Little Lives so previous…


When you become a parent you are given the most valuable gift that you can ever be given. Not that you may really notice that at the time, as you are so busy looking after your new child. You are tired from the late nights. Your patience may be thin on the ground. Sometimes ,it takes your growing as a person to realise, the tiny new person you have to look after now, will give you the largest insight into yourself. Who you are and who you will end up being. It’s a long joyful journey. I know that if I look back at my mothering journey, I didn’t realise the full impact of the ride. I was able to become a mother very easily, it was relatively easy to become pregnant. It seemed a simple step to pace out the next 40 weeks until our new gift was presented to us. Sometimes the 40 week isn’t easy and you as the mother get tired, and worried and stressed. Sometimes getting pregnant in the first place is a huge journey in itself.

Sometimes it just doesn’t happen. When the baby finally arrives its a time for huge celebration and joy. To celebrate the labouring journey and if your baby is healthy and the mother is strong and well – then the jig saw is complete. If, there is good family support to help with the precious new gift, then the journey is complete. Sometimes it’s not complete. Sometimes the baby is not well. This story takes a good time to unfold as the parents take the child to be tested here and there. The parents know that something isn’t quite right but no one can really help them. It takes a long time to get help. It takes the medical profession a long time to work out the differences with a baby and be able to offer any type of positive help or diagnosis. Precious babies that are born a little differently, from my experience, are not easily fitted into one group or the other. They are as individual as flowers are, precious, beautiful but not quite the same. It takes courage as a parent of these little ones to even tell the world your story. To be able to talk about the bundle that you have been blessed with. I guess nowadays it is a tiny bit easier. When my brother was born it wasn’t.

My parents were naive in the way they lived. They took it upon themselves once their son was born to move to a different country. To leave behind the family support they didn’t know they would need. To move on into a whole new culture set, and try to fit in as best they could. With different lifestyles and different outlooks they moved on. They bought their three children to WA from Birmingham. I remember it being a long journey through Bahrain and Karachi and finally to spend a night in Singapore eating green pea soup. Our plane broke down and we had a luxurious one night stop over. I remember we had the BIGGEST bed in the hotel we stayed in. The flight normally took 2 days to get to Australia from England. We settled in Armadale, living a good happy life there. My Dad secured a good job with Monier Tiles. He had his own work vehicle and because of his job we had to have the telephone connected! – we were completely overjoyed by this.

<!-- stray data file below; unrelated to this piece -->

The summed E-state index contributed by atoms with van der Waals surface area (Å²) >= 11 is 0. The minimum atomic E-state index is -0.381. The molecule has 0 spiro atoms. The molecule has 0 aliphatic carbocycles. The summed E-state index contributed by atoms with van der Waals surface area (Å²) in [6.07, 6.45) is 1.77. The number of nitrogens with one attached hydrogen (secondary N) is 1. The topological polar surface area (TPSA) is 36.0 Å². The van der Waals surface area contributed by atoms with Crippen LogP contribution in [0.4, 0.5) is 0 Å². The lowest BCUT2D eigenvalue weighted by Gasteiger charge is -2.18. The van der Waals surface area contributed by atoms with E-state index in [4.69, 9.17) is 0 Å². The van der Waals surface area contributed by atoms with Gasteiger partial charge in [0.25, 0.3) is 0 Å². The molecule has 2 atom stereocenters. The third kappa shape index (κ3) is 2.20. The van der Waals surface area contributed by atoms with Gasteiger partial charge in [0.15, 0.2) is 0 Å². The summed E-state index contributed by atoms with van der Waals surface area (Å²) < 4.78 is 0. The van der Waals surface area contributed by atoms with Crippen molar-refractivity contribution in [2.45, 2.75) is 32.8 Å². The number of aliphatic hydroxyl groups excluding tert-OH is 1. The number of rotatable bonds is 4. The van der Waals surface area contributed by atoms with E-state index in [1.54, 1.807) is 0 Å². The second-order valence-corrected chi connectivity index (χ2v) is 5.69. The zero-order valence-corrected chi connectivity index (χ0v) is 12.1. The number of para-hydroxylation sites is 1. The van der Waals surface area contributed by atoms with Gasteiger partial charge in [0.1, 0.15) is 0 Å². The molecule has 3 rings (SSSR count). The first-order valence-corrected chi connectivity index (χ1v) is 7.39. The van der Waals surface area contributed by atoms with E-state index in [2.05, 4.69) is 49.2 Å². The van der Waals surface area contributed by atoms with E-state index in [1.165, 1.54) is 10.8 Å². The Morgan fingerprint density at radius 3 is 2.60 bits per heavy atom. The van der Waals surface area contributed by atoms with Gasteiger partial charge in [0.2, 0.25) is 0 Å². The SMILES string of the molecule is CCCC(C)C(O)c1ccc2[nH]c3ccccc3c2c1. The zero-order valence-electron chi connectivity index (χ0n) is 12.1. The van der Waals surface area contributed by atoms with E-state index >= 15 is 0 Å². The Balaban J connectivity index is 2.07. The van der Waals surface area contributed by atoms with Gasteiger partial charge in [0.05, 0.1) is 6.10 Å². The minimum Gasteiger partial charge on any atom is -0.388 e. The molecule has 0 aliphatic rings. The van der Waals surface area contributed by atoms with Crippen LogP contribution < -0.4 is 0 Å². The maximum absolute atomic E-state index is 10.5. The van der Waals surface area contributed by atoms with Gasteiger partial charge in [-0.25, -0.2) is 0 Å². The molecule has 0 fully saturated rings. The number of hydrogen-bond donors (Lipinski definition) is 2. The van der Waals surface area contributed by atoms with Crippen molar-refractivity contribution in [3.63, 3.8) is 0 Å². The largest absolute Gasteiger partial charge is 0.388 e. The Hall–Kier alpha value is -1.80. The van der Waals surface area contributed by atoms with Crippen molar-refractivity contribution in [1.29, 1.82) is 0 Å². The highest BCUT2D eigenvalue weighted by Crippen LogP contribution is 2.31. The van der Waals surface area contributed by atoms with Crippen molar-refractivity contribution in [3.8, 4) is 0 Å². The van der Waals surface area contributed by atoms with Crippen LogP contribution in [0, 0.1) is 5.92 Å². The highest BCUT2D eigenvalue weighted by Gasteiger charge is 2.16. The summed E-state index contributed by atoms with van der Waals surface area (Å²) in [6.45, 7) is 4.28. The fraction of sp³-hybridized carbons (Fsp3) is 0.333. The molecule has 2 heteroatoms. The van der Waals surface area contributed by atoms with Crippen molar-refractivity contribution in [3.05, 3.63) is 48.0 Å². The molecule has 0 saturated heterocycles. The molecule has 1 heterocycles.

At Christmas we had to book our phone calls to England to our Aunties. Now I can just text my Aunty and send her pictures on my phone. Technology is amazing. If we didn’t book the call early enough we had to take what ever time was left and that was sometimes in the middle of the night. So we lived a different life to our relatives in England. We were always wanting to fit in and be accepted. Well, we were different, we were English. I have only just begun to realise there is a huge cultural difference with English and Aussies. We do things differently. I can’t put my finger on it right now but its different. It’s a huge difference too to have a precious brother, who just isn’t going to fit in to any where. To watch your parents struggle as they try to make him normal. They try to chastise and punish him to become something better than he can be. At school you are teased because you have the “Slow Brother”. There are always compensations made at home to compensate for your brother – and rightly so – but as a child you don’t really understand why. It was a long journey for my parents to reach a diagnosis and it wasn’t until my poor late Mother became ill with Lymphoma at the age of 60 that my brother aged 38 was put into any respite care. It was along difficult journey for my parents and for me.

Today when I was out riding I saw a Dad calling to his tiny little princess. Shock of red hair perhaps she was 2. She looked so vulnerable so tiny and small, so beautiful. He was calling, calling then yelling, yelling for her to get off the bike trail. Calling out “I told you to get off there!” He stomped over and grabbed her sharply and pulled her off the trail. I wondered if she really knew where she was? I wondered if she understood what bikes were. Do you think she did? Did she realise she could get easily injured if she didn’t move. Or do you think she was simply looking at the sky or the grass and enjoying her world. When you have a new precious one or if you have any children at all. Please take time to enjoy them. Realise how vulnerable they are without you and also, realise the fine strong adults they will become.

The story of who they are and how well you have bought them up begins to unfold as they grow. They become wise and sensible. They become carefree and sure of who they are. Your mind is blown away with the comments and ideas they have. Of the goals they aspire to reach. It takes time and it takes years. It takes joys and heartaches, tears and laughter. I would advise you to keep in your mind, all the time, the wonderful adults they will become, that’s something to aim for!! I know my now my own 4 children completely amaze me still each and everyday of their lives. Cherish your kids, and they will return the love 10 fold.